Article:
Poland watchtowers Kaliningrad Russia military Nato
Poland is to build watchtowers along its border with the Russian enclave of KaliningradReuters

Poland is to erect watchtowers along its border with the highly militarised Russian enclave of Kaliningrad amid heightening regional tensions, it has been reported.

Six observation turrets as high 50m (164ft) high will be built along the 200km (125 mile) border, Polish border guards spokeswoman Miroslawa Aleksandrowicz told local news agency PAP.

Aleksandrowicz said the project will cost about 14m zlotys (£2.5m $3.8m), with the EU contributing 75% of the funds. The towers are expected to be fully operational by June, she said.

A small territory squeezed between Lithuania and Poland, Kaliningrad is home to the Russian Baltic fleet. Warsaw's move comes amid reports of a Russian military build-up in the region, with Poland and the Baltic States lamenting an increase in Russian provocations.

The four states, which are all EU and Nato members and home to Russian ethnic minorities, fear they will be the next target of destabilising actions like those the Kremlin used in Crimea and eastern Ukraine.

Last week, Lithuania's foreign minister said Russia has been pouring "all sorts of weapons" into Kaliningrad in recent weeks, citing in particular the deployment of aviation weaponry and short-range Iskander ballistic missiles.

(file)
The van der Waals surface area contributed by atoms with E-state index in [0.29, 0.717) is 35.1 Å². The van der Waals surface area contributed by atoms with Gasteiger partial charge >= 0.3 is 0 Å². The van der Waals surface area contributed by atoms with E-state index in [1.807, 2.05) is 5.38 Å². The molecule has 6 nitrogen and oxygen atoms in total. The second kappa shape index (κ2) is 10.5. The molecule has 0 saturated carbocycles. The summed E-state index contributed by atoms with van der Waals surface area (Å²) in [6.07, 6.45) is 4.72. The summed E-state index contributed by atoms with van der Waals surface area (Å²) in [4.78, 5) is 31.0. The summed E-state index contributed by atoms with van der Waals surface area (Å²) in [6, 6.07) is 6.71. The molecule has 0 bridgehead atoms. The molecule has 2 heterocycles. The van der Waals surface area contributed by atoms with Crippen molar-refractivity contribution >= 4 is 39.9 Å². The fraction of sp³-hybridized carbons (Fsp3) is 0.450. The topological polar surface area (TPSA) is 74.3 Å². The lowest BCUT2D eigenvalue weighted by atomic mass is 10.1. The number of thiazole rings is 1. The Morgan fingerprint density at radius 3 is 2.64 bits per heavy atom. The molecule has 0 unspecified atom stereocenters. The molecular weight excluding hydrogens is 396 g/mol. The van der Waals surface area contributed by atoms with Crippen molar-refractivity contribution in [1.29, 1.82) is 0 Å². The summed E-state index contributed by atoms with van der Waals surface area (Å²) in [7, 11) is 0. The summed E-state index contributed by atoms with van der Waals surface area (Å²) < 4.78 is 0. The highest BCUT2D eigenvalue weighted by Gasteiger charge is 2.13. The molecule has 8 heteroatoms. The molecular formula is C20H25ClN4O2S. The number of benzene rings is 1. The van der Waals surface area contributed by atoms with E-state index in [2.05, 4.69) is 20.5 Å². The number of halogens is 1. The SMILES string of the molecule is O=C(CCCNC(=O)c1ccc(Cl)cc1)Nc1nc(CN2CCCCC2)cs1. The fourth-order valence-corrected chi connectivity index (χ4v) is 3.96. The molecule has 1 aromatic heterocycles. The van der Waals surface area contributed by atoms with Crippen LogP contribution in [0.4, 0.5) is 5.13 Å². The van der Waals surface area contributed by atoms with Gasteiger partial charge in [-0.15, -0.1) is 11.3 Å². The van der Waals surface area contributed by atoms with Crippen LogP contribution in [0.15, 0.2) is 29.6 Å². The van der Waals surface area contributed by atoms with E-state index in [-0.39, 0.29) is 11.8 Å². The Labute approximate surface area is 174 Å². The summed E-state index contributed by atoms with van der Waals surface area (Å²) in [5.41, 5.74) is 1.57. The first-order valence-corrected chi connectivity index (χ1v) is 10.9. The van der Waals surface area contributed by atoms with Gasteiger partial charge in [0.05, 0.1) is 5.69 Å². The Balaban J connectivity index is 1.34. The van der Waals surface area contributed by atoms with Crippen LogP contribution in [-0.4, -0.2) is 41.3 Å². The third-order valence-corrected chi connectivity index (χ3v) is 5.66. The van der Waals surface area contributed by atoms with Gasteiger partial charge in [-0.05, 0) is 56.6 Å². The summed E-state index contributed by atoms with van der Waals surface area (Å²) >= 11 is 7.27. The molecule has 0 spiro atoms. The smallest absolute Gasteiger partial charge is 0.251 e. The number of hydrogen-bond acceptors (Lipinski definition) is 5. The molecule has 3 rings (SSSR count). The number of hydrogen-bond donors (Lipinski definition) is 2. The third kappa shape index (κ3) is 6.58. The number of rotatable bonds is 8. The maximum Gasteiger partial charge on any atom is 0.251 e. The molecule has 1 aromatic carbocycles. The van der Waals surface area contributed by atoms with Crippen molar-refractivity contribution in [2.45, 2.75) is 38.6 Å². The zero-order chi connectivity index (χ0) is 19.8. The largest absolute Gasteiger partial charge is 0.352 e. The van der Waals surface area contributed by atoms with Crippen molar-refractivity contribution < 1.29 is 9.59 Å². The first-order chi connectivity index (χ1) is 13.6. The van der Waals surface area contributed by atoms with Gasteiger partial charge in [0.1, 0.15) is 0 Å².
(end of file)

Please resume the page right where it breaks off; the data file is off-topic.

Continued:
In an interview with IBTimes UK, Linas Linkevičius said his government was "quite concerned about this concentration of armaments" at a time when it was already facing an information war with Moscow and witnessing the first signs of a possible cyber-conflict.

Linkevičius also said that Russian war planes flying from Kaliningrad to St Petersburg have been increasingly shifting their routes from the sea towards Lithuania's overland airspace, triggering a record number of intercepted flights.

"We have had to activate our air policing capabilities, using Alpha Scrambles up to eight times a week, which has never happened before," Linkevičius said, adding that Russian sea troops had also engaged in "intense" activities adding to the existing tensions.

The minister spoke after it was revealed that the Kremlin warned the US it is ready to use nuclear weapons to enforce its claims on Crimea and Lithuania, Latvia and Estonia.